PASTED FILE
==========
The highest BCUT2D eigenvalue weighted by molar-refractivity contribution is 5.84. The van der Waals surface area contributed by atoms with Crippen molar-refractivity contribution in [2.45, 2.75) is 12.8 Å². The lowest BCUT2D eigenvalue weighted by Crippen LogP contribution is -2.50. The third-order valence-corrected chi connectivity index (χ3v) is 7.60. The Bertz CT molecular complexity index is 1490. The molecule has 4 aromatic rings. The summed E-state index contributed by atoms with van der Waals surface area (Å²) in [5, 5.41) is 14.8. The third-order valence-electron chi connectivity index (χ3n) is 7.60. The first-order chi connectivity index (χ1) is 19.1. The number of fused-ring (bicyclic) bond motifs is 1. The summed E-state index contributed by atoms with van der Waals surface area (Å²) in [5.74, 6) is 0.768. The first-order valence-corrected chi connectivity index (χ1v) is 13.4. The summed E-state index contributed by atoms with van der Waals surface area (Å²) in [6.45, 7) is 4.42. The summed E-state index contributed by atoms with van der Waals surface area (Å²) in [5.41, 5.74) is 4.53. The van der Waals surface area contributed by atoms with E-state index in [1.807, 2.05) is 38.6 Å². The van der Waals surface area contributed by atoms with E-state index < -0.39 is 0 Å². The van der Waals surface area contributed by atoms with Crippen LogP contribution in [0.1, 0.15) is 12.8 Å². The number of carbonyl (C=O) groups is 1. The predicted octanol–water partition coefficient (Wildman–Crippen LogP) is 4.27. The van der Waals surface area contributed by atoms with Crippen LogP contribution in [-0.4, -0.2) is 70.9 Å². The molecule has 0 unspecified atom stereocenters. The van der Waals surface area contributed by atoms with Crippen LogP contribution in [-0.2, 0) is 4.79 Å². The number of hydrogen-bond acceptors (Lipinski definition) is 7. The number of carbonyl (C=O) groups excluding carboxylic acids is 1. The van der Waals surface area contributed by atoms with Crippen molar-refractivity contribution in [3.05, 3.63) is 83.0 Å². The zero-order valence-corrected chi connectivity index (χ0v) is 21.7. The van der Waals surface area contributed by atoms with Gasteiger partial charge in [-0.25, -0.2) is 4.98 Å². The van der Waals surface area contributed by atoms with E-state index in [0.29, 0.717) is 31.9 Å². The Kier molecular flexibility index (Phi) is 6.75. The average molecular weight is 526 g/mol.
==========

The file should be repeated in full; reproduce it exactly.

The highest BCUT2D eigenvalue weighted by molar-refractivity contribution is 5.84. The van der Waals surface area contributed by atoms with Crippen molar-refractivity contribution in [2.45, 2.75) is 12.8 Å². The lowest BCUT2D eigenvalue weighted by Crippen LogP contribution is -2.50. The third-order valence-corrected chi connectivity index (χ3v) is 7.60. The Bertz CT molecular complexity index is 1490. The molecule has 4 aromatic rings. The summed E-state index contributed by atoms with van der Waals surface area (Å²) in [5, 5.41) is 14.8. The third-order valence-electron chi connectivity index (χ3n) is 7.60. The first-order chi connectivity index (χ1) is 19.1. The number of fused-ring (bicyclic) bond motifs is 1. The summed E-state index contributed by atoms with van der Waals surface area (Å²) in [5.74, 6) is 0.768. The first-order valence-corrected chi connectivity index (χ1v) is 13.4. The summed E-state index contributed by atoms with van der Waals surface area (Å²) in [6.45, 7) is 4.42. The summed E-state index contributed by atoms with van der Waals surface area (Å²) in [5.41, 5.74) is 4.53. The van der Waals surface area contributed by atoms with E-state index in [1.807, 2.05) is 38.6 Å². The van der Waals surface area contributed by atoms with E-state index < -0.39 is 0 Å². The van der Waals surface area contributed by atoms with Crippen LogP contribution in [0.1, 0.15) is 12.8 Å². The number of carbonyl (C=O) groups is 1. The predicted octanol–water partition coefficient (Wildman–Crippen LogP) is 4.27. The van der Waals surface area contributed by atoms with Crippen LogP contribution in [-0.4, -0.2) is 70.9 Å². The molecule has 0 unspecified atom stereocenters. The van der Waals surface area contributed by atoms with Crippen LogP contribution in [-0.2, 0) is 4.79 Å². The number of hydrogen-bond acceptors (Lipinski definition) is 7. The number of carbonyl (C=O) groups excluding carboxylic acids is 1. The van der Waals surface area contributed by atoms with Crippen molar-refractivity contribution in [3.05, 3.63) is 83.0 Å². The zero-order valence-corrected chi connectivity index (χ0v) is 21.7. The van der Waals surface area contributed by atoms with Gasteiger partial charge in [-0.25, -0.2) is 4.98 Å². The van der Waals surface area contributed by atoms with E-state index in [0.29, 0.717) is 31.9 Å². The Kier molecular flexibility index (Phi) is 6.75. The average molecular weight is 526 g/mol.